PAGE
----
Parliamentary Committees and Public Enquiries
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Don't shoot the messenger: Lords message to EU Governments on Euro debt crisis
The credit rating agencies are not to blame for the eurozone's debt crisis says the Lords EU Economic and Financial Affairs and International Trade Sub-Committee in a new report, Sovereign Credit Ratings: Shooting the Messenger?
The committee's four month-long inquiry into the agencies' influence on the EU's sovereign debt crisis concluded that their role in the 2008 banking collapse, which was rightly criticised, should not colour assessments of their decisions on EU sovereign debt.
The agencies have caused controversy each time they downgraded further the sovereign debt ratings of Greece, Ireland and Portugal. But the Committee says the downgrades "merely reflect the seriousness of the problems" in some Member States. The valid charge against the ratings agencies is not that they precipitated or exacerbated the euro area crisis, but rather that they "failed to identify risks in some Member States" which, in some cases, had been building for many years.
- Market investors must take responsibility for their own decisions. Sovereign credit ratings are ultimately subjective predictions which rely on personal judgements by rating agency staff. It is inappropriate to follow them blindly and use them as the sole basis for investment decisions. Investors should consider a range of market indicators when deciding whether or not to buy EU Member States' debt, and should bear in mind the principle of caveat emptor.
- EU Governments should focus on correcting the flawed market structures which give undue weight to the rating agencies' opinions. The committee strongly supports efforts to reduce the role that credit ratings play in regulations, investments mandates and private contracts. Given the role that ratings currently hold in regulation, it is only appropriate that EU governments should co-operate with the credit rating agencies so that sovereign debt ratings are as accurate as possible. Commissioner Barnier's proposal that sovereign debt ratings be suspended for countries in international financial assistance programmes is wholly impractical and smacks of censorship.
- Credit rating agencies must learn from their failure to identify mounting risks in some euro area Member States. The agencies did not challenge rigorously enough the assumptions on which they based their assessments of Member States’ sovereign debt. They were not alone in failing to spot the seriousness of the problems building in the euro area, but this does not absolve their failure.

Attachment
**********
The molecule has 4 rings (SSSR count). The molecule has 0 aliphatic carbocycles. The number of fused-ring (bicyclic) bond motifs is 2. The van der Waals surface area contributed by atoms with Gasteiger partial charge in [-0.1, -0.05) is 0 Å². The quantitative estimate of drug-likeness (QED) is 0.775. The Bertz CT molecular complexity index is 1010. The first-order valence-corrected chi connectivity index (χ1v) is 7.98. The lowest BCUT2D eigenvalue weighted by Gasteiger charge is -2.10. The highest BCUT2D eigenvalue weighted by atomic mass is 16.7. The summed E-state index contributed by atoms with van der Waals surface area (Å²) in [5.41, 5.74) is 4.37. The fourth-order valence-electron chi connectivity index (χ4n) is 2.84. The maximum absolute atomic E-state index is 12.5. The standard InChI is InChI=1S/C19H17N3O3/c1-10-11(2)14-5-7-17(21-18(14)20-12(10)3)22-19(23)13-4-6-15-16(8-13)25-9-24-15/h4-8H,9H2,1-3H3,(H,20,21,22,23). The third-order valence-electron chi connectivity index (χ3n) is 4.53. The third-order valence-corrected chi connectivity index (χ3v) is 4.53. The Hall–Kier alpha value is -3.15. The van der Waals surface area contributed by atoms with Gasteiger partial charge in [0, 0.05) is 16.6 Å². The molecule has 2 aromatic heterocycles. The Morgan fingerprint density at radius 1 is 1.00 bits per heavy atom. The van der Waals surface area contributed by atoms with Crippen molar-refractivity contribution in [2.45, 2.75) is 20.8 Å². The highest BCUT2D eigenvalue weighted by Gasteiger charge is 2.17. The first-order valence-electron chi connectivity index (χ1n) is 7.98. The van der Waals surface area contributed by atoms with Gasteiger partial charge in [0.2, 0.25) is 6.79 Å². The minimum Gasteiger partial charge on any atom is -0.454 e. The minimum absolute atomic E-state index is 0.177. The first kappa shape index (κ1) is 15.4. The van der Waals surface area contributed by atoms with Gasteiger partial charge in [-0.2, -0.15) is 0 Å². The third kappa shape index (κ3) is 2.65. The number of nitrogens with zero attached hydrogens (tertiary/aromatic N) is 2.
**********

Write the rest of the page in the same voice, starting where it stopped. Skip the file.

- The European Commission should not press forward with proposals to establish a publicly funded European credit rating agency. They should, however, consider launching a thorough competition inquiry into the credit rating industry. Any publicly-funded European credit rating agency would lack credibility with the markets. Proposals to give sovereigns more advance warning of rating changes are also flawed.
Committee Chairman, Lord Harrison, said:
"The ratings agencies have attracted a huge amount of attention and criticism as they have downgraded the ratings of Greece, Ireland and Portugal over the past year. They failed to spot risks which had been building within these states long before the crisis hit. Although they were not alone in this failure it does not absolve them of responsibility.
The criticism they have faced, however, has largely been unjustified. The rating agencies did not precipitate the crisis, nor do we believe it is possible to say with any certainty that they exacerbated it. Valid concerns over their role in the 2008 financial crisis should not be allowed to colour an objective assessment of their decisions relating to the creditworthiness of some Member States' sovereign debt. Their recent downgrades merely reflect the seriousness of the problems facing countries such as Ireland, Portugal and Greece.
Ratings are ultimately subjective predictions. Instead of criticising these downgrades, Member States should be working to amend the flawed financial rules which lend these judgements excessive weight. Investors, meanwhile, should view ratings as opinions that need to be balanced and confirmed by other market indicators. The final responsibility for investment decisions lies with investors".
The Committee will send its report to the European Commission and expects responses from both the Commission and the Government. The Commission is expected to report on the results of its consultation on credit rating agencies shortly and the Committee will scrutinise any resulting proposals it makes.